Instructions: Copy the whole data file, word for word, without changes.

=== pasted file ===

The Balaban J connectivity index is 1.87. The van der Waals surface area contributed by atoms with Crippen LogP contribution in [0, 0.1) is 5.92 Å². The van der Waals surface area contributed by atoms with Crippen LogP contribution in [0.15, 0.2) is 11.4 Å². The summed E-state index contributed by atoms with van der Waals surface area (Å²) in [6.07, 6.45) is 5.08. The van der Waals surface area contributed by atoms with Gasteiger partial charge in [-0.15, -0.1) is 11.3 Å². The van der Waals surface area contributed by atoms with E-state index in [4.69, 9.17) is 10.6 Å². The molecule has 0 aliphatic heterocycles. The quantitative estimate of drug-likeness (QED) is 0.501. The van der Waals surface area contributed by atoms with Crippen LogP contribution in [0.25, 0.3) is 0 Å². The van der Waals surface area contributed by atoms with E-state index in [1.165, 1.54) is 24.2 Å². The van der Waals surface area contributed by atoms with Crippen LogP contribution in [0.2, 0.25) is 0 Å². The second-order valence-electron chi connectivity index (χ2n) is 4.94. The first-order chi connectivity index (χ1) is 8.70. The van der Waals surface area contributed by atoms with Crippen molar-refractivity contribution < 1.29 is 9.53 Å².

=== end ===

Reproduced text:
The Balaban J connectivity index is 1.87. The van der Waals surface area contributed by atoms with Crippen LogP contribution in [0, 0.1) is 5.92 Å². The van der Waals surface area contributed by atoms with Crippen LogP contribution in [0.15, 0.2) is 11.4 Å². The summed E-state index contributed by atoms with van der Waals surface area (Å²) in [6.07, 6.45) is 5.08. The van der Waals surface area contributed by atoms with Gasteiger partial charge in [-0.15, -0.1) is 11.3 Å². The van der Waals surface area contributed by atoms with E-state index in [4.69, 9.17) is 10.6 Å². The molecule has 0 aliphatic heterocycles. The quantitative estimate of drug-likeness (QED) is 0.501. The van der Waals surface area contributed by atoms with Crippen LogP contribution in [0.25, 0.3) is 0 Å². The van der Waals surface area contributed by atoms with E-state index in [1.165, 1.54) is 24.2 Å². The van der Waals surface area contributed by atoms with Crippen LogP contribution in [0.2, 0.25) is 0 Å². The second-order valence-electron chi connectivity index (χ2n) is 4.94. The first-order chi connectivity index (χ1) is 8.70. The van der Waals surface area contributed by atoms with Crippen molar-refractivity contribution < 1.29 is 9.53 Å².